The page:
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Friday, December 27

New Years in NYC

I'm in NYC to ring in the New Year! (I do have some pictures to share just keep scrolling). I wanted the last post of the year to be a Friday naturally, I'm posting it on NYE, not a Friday. :)

Still trying to figure out what I want to talk about in this post, maybe I'll just do a recap of the year.

Places I've visited:
  1. NY, NY
  2. Los Angeles, CA
  3. Washington, D.C.
  4. Palo Alto, CA
  5. Reston, VA
Exciting moments:
  • Ran a Half Marathon
  • Saw the droids at the Google headquarters
  • Went to the Charmed house AND went inside (someone actually lives in the house)
  • Ran a 100m dash in high heels
  • Went to a masquerade ball in a mansion in DC
  • Saw a Predator at the Smithsonian (the UAV not a person)
  • Went to a Halloween party at the Museum of Natural Science in the Paleontology wing (it was like a scene from A Night at the Museum)
  • I bought a new car!!!
  • New years in New York!!!
Well, I hope everyone has a happy and safe new years. Catch you on the flip side!


My trip so far!

Friday, December 13

My Experience in a Photography Class

I went to a photography class a few months ago and I thought I'd share my experience with you. I have to preface this with the fact that I did not enjoy this class but I did learn some helpful things from it. I don't think these tips are worth the 99$ (regular price) but I bought a Groupon so I'm not upset about it.

First, I want to point out that most of these classes are meant for people with a DSLR camera. What that really means is that they are taught by pretentious know-it-alls, who think owning 1000$ in camera equipment makes you an intermediate user. Yes, I do mean to sound that defensive. I'm not the only one who felt that way, I got a second to talk to another attendee and she was very upset that we were basically on location taking pictures, and that was it, we weren't really being taught anything. Btw, we were at Discovery Green in downtown Houston and the class was put on by the Digital Photo Academy.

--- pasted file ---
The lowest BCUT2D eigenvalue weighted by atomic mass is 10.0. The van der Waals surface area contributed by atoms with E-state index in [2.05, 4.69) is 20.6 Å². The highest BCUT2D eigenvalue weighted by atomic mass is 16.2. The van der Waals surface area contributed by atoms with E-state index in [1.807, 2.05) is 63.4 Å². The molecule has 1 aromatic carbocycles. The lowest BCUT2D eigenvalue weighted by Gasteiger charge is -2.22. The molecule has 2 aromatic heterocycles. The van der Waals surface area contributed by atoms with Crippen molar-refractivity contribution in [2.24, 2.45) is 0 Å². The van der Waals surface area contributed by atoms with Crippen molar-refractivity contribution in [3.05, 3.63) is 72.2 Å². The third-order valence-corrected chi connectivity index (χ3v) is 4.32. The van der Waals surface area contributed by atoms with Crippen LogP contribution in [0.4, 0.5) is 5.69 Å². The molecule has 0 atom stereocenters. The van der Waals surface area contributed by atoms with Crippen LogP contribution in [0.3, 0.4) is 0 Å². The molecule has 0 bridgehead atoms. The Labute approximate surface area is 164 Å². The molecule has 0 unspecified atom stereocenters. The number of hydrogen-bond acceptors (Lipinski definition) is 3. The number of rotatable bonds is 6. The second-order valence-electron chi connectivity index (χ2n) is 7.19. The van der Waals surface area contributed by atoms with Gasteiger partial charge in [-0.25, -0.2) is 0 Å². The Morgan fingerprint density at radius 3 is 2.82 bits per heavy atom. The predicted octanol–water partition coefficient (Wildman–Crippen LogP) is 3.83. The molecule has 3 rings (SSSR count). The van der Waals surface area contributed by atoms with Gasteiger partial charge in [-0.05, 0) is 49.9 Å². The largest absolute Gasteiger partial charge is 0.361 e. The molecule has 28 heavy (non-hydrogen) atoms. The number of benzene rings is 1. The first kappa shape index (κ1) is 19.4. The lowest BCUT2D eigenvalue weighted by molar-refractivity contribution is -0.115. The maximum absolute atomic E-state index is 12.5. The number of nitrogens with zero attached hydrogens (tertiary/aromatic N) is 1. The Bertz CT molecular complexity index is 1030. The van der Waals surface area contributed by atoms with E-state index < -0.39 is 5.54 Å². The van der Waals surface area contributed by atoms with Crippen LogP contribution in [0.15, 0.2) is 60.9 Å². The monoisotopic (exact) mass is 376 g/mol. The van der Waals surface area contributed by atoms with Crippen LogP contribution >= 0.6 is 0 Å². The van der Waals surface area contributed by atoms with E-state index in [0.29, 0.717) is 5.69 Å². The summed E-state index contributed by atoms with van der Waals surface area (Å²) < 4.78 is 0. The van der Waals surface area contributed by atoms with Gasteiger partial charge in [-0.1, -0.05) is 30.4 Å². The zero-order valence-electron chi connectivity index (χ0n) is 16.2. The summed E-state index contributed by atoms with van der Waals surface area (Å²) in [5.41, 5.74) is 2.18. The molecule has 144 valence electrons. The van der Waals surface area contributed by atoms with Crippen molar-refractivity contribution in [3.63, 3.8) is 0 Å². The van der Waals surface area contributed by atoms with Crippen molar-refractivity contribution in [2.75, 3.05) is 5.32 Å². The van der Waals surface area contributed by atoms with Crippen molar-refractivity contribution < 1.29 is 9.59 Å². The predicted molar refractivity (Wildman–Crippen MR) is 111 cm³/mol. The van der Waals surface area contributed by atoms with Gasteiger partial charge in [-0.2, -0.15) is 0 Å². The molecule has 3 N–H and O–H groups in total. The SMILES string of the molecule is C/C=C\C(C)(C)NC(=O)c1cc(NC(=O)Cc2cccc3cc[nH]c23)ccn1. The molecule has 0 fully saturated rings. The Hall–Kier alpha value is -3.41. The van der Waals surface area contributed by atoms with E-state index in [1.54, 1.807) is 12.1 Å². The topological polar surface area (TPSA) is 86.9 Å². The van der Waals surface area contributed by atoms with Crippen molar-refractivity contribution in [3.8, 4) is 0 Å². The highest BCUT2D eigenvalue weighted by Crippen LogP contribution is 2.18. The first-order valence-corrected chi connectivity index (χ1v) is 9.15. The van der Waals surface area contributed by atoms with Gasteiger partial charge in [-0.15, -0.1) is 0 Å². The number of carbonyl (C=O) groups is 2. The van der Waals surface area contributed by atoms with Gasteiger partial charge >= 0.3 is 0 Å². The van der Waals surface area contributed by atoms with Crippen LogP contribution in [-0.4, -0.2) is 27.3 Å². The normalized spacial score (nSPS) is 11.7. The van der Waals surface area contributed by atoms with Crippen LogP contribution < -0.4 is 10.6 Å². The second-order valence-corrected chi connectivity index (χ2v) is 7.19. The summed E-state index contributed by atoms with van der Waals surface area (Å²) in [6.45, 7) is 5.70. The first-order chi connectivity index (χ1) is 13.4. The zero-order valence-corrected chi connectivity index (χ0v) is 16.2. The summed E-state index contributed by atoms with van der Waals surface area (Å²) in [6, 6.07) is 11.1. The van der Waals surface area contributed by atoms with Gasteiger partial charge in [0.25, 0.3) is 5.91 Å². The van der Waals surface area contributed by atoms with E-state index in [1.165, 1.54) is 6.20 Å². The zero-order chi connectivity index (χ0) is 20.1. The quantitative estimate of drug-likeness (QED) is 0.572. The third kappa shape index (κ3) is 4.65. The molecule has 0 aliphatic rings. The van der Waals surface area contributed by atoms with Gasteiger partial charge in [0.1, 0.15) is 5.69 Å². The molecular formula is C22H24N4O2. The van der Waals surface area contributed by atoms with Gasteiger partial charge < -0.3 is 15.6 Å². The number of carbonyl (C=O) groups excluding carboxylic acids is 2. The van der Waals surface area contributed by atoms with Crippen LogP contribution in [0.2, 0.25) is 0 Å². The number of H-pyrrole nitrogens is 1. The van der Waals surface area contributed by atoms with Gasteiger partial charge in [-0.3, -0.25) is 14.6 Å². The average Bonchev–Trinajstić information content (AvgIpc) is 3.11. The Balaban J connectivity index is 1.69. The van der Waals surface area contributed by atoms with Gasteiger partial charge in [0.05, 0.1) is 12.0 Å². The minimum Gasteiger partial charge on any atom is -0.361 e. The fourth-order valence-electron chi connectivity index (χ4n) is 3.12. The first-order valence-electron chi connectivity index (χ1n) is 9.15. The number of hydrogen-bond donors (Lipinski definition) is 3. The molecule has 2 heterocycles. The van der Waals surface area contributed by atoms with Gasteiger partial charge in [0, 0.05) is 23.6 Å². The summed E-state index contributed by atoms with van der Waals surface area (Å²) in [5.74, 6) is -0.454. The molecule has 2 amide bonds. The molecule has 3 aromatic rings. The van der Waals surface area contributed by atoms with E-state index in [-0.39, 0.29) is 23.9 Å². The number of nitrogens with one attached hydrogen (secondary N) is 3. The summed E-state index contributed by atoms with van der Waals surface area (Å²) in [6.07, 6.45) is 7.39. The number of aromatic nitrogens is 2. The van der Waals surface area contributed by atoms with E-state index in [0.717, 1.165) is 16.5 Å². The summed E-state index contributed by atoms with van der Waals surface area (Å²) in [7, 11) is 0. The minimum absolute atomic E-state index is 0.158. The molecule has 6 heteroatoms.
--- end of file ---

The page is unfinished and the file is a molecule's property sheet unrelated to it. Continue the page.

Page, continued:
The things I learned from this class:
  1. Try to offset the subject of your photos, the best locations are where the grid lines meet.
  2. Use the viewfinder to see what will be caught in your picture and adjust your angle and/or view accordingly. So, if you see a pole in your photo ask yourself "Is that adding anything to this photo?"
  3. Shoot in 'Program' mode because it will set your ISO and aperture automatically while adjusting for the most common settings, such as fluorescent lighting.
  4. Use a line occurring in nature to draw focus to your subject.
  5. Cylindrical symmetry is hard to find in nature.
Do you think those tips are worth 99$?

Here are some pictures I took during the course:
The first 3 are the same photo using the all available settings in 'Program' mode, see how the settings adjust for color distortion? Obviously, you can use these filters for a creative effect as well.

I used a Canon S100 camera for all these photos. (Link!)

All things considered, I'm glad I went because it proved that photography is just something you do. Its hard to find the balance between art & technology that your audience is looking for. For example, I wanted a more technical course that would teach me to make the judgement calls on focal length, ISO, lenses, settings, etc. I would not be surprised to find that most people don't care and would rather talk about how to create an artsy blur.

I would definitely go to another photography class but not at the same place or with the same teacher. I'd like to take a Photoshop course.